A Good Story for Ford in China
May 11th 2012 6:09PM
Updated May 11th 2012 6:12PM
One good story for Ford (NYS: F) in recent months has been the strong U.S. sales of its excellent compact car, the Focus.
The Focus got off to something of a slow start last year, but sales have picked up in a big way as more and more buyers discover how well the Detroit-built compact compares with the longtime segment leaders from Toyota (NYS: TM) and Honda (NYS: HMC) . It's Ford's best-ever compact car, and it has become a hit.
It's a great story for the Blue Oval. And now, it's a story the company hopes to repeat -- in China.
A strong debut for Ford in China
Ford has had mixed results in China lately, but that hasn't stopped the company from making a massive investment in new factories in the country -- nearly $5 billion to date, as Ford gears up to launch 15 new models in China by mid-decade.
The first of those 15, the Focus, went on sale in mid-April. Sales were strong from the start, with nearly 10,000 sold in its first 10 days on the market, an encouraging beginning. The initial success of the Focus helped lift Ford to a 24% year-over-year gain in wholesale deliveries, the company said in a statement this week.
Ford's efforts in China are split between two joint ventures: Changan Ford Mazda Automotive, which offers familiar Ford-brand cars and SUVs, including the Focus; and Jiangling Motors, which builds and sells a version of the Ford Transit van to commercial customers. Changan Ford accounts for about three-fifths of Ford's total sales in China at the moment, a share that is expected to grow significantly over the next few years.
Searching for growth in a subdued market
Although China has become the world's largest auto market, its current growth rate is nothing like the torrid pace seen even a few years ago. Ford officials are predicting just 5% annual growth for the overall market for the rest of the decade -- but the company clearly thinks that it can win an outsized share of that growth.
How? By tapping its strong global portfolio to expand its range of offerings. Catering to an emerging Chinese taste for SUVs, Ford announced last month that its Explorer and Kuga -- a twin to the all-new Escape set to make its debut in the U.S. shortly -- would be arriving in China later this year. They will be joined by the EcoSport, a new mini-SUV based on the Fiesta that will also be sold in Latin America and elsewhere.
The Explorer has been a huge hit for Ford in the U.S. since its debut early last year, and early signs suggest that the Escape may be poised for similar success. Both should compete well against rival offerings from the likes of General Motors (NYS: GM) and Toyota in China, just as they do here.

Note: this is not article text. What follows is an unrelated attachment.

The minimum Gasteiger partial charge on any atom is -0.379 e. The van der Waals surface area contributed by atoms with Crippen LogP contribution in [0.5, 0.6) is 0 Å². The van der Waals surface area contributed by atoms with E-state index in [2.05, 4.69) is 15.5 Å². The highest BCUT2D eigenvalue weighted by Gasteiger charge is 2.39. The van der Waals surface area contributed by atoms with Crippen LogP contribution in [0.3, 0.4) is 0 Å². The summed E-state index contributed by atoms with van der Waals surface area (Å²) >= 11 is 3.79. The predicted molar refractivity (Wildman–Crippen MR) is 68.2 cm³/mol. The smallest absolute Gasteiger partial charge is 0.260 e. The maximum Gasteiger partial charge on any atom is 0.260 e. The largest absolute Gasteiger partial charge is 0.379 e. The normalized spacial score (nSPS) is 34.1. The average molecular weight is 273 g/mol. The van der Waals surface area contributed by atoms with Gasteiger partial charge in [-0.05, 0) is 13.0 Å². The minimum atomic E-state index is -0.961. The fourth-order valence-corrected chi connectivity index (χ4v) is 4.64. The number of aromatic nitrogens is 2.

A new audience for one of the oldest auto brands
The new models are part of a larger Ford effort to raise awareness of its brand in China. Ford's strategy of building premium-feeling products -- by offering interior trim and features generally associated with luxury models -- has paid off in the U.S. and could play right into affluent Chinese consumers' preferences.
It doesn't hurt that Ford is one of the world's oldest car companies, a status that counts for something in China. But Ford is still playing catch-up, with monthly sales totals far behind those of the market leaders, GM and Volkswagen (OTC: VLKAY.PK). Ford only arrived in China recently, and it has a long way to go.
Ford CEO Alan Mulally is betting -- and betting big -- that the company's strong product line can help double its sales in China in the next few years. Will it work? It's probably too soon to tell. But if the Focus's strong debut is any evidence, it just might.
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At the time this article was published Fool contributor John Rosevear owns shares of Ford and General Motors. Follow him on Twitter at @jrosevear. The Motley Fool owns shares of Ford. Motley Fool newsletter services have recommended buying shares of Ford and General Motors, and have recommended creating a synthetic long position in Ford. Try any of our Foolish newsletter services free for 30 days. We Fools don't all hold the same opinions, but we all believe that considering a diverse range of insights makes us better investors. The Motley Fool has a disclosure policy.
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